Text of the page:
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Library books on a shelf, displaying on their keels the Dewey Decimal System numbers.

Bookcases are an altogether useful invention. Often used, strangely enough, to hold books, although some people consider this a little un-original. Those people instead use it for a plethora of other things, which may involve a screwdriver, a large hammer and a stencil set - but this entry will not go into that here.

When people first see bookcases, they frequently don't recognise them and think that someone has stupidly delivered them a few blocks of wood, a plastic bag full of screws and lots and lots of bubble plastic. However, most people quickly realised that this is simply the early stage of a bookcase's development and then proceed to get very angry for no apparent reason.

The actual reason is usually that they have absolutely no idea how to put a bookcase together, and that someone they generally consider to be inferior to them, eg, their 12-year-old son, manages to put it together in no time at all. Actually no time at all is not completely accurate, but it works for this comparison.

A common and sensible way to acquire a bookcase is to buy one, although this is not always the way people go about it. IKEA is one of many places where one may find these rather curious, mostly wooden items, and the trading of the right amount of money will allow you to make such a purchase. A bookcase may not be just made of wood, they can also be made out of various types of metals and plastics and may be of varying sizes.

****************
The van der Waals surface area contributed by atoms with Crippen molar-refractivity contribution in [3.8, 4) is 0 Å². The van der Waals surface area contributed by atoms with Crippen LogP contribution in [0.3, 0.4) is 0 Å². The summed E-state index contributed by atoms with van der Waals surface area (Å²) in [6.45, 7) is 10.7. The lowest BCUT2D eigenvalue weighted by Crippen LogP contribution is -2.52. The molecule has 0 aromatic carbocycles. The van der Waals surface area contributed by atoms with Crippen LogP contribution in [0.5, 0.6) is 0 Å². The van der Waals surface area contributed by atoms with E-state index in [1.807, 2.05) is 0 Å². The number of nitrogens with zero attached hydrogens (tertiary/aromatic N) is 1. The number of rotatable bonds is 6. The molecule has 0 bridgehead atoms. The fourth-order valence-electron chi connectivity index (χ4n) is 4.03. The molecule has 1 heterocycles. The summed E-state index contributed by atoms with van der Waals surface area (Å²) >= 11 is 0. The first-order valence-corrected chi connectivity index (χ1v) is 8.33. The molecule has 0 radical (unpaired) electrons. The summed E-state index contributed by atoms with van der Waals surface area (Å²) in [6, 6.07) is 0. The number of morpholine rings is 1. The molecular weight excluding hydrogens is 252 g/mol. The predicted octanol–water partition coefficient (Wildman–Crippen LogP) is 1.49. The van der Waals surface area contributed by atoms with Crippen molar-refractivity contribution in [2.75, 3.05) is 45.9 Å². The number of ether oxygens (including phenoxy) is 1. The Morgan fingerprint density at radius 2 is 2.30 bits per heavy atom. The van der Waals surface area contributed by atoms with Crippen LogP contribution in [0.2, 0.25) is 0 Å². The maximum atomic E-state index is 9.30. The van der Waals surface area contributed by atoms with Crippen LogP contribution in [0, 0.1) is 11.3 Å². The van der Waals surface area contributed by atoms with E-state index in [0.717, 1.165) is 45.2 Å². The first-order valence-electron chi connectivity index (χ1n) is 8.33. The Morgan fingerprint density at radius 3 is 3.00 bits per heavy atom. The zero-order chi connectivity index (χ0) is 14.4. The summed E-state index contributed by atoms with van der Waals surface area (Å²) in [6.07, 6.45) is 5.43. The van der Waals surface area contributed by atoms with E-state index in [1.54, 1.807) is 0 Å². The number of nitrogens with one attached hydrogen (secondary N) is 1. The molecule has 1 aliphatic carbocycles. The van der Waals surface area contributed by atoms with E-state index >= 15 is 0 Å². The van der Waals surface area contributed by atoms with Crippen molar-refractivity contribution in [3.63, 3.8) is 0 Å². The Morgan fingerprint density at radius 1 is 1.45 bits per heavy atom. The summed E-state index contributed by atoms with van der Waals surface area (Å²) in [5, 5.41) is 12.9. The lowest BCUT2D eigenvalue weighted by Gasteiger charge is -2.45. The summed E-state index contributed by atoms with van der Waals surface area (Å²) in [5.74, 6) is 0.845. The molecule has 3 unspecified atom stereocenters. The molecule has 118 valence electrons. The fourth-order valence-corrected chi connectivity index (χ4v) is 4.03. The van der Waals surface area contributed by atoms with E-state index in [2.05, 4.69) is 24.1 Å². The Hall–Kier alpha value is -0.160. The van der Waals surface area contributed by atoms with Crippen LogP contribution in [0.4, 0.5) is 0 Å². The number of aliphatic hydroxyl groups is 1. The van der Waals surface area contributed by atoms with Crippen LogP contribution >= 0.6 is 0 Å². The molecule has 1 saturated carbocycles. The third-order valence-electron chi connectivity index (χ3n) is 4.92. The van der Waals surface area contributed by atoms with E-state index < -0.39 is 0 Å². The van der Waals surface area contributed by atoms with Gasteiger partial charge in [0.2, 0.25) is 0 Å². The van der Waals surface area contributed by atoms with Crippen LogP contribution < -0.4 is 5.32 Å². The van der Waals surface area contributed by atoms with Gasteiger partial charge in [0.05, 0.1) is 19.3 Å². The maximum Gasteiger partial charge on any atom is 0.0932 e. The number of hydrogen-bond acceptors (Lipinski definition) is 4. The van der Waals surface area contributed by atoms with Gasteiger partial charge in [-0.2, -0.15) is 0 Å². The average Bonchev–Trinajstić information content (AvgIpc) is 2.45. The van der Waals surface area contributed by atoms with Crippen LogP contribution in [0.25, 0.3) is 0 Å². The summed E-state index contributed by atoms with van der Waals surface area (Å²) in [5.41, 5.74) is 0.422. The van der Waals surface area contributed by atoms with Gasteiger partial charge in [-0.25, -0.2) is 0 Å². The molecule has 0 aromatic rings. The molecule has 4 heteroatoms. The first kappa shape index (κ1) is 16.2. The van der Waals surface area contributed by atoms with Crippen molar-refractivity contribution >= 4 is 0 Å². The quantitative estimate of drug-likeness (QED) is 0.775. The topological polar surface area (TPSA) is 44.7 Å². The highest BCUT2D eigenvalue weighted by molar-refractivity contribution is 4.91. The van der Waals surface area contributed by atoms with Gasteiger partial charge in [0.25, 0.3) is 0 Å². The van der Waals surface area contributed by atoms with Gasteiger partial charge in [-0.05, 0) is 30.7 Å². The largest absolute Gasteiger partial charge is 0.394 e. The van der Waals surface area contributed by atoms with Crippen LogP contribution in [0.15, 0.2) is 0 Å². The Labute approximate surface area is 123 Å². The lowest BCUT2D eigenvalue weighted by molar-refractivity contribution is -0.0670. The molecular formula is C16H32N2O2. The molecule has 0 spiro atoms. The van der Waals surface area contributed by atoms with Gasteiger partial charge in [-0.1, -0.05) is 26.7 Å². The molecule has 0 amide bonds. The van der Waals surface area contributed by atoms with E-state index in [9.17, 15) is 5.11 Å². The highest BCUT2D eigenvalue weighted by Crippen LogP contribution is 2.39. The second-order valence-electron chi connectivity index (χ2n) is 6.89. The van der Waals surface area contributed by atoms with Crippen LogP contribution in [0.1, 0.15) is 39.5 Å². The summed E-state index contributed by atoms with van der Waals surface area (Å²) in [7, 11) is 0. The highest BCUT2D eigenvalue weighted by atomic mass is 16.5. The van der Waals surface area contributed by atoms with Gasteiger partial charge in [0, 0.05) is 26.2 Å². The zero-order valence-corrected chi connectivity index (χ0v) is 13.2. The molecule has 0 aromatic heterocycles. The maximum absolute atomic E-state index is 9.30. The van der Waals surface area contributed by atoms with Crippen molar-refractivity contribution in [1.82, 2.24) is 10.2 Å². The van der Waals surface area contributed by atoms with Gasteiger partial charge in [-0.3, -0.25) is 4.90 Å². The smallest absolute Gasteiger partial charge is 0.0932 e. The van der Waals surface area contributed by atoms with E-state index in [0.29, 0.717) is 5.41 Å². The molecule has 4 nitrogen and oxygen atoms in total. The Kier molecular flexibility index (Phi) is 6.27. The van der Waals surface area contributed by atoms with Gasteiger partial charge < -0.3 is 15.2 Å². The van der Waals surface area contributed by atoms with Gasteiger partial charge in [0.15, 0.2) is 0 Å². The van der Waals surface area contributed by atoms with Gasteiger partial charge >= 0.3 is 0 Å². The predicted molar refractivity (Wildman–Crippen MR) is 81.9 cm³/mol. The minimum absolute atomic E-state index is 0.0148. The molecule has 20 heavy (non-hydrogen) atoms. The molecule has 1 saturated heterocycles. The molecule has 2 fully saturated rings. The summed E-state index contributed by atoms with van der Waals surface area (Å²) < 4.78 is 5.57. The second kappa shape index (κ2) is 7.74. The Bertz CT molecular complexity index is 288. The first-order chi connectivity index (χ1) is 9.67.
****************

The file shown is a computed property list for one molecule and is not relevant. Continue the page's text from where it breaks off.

Exactly when the first bookcase came to existence is unknown. In the remains of ancient Herculaneum scroll libraries were discovered, previously hidden by the eruption of Mt Vesuvius in 79 AD. The scrolls were piled on top of each other in doorless cupboards, with no particular regard for an ordering system. The invention of the printing press allowed books to be mass produced for the first time and hence it would appear fairly obvious that a case to hold books would be required: a bookcase.

With current wisdom, bookcases in their various shapes, sizes and states are likely to have been with humans ever since things in general have been recorded. The falling of a 'herd' of bookcases, causing a cascade effect, has been used in films such as The Mummy (which starred Brendan Fraser and Rachel Weisz) for years. These scenes stand as a warning to let us all know that the bookcase is far from mostly harmless.

Human Interaction

Bookcases are often found collectively: in libraries, at places of work or school, or even in the home. Most people see the relationship between the bookcase and human as very simple:

  1. Look at book titles on the shelves of the bookcase.
  2. Pick book from the bookcase.
  3. Read book.
  4. Return book to the bookcase.

The Dewey Decimal System

A man who may have been able to solve the mystery of how to store books effectively was a man by the name of Melvil Dewey. He invented the rather strange notion of ordering the books in a method commonly referred to as the Dewey Decimal System, although it is to be noted that some librarians refer to it in a rather less friendly manner. This system involves numbering books according to a specific subject, although some might consider the ordering of books in general as a very strange notion. Unfortunately, Melvil Dewey died, quite inconsiderately some might say, at age 80, in 1931 and so he may have taken any secrets regarding the mysteries of book classification with him.

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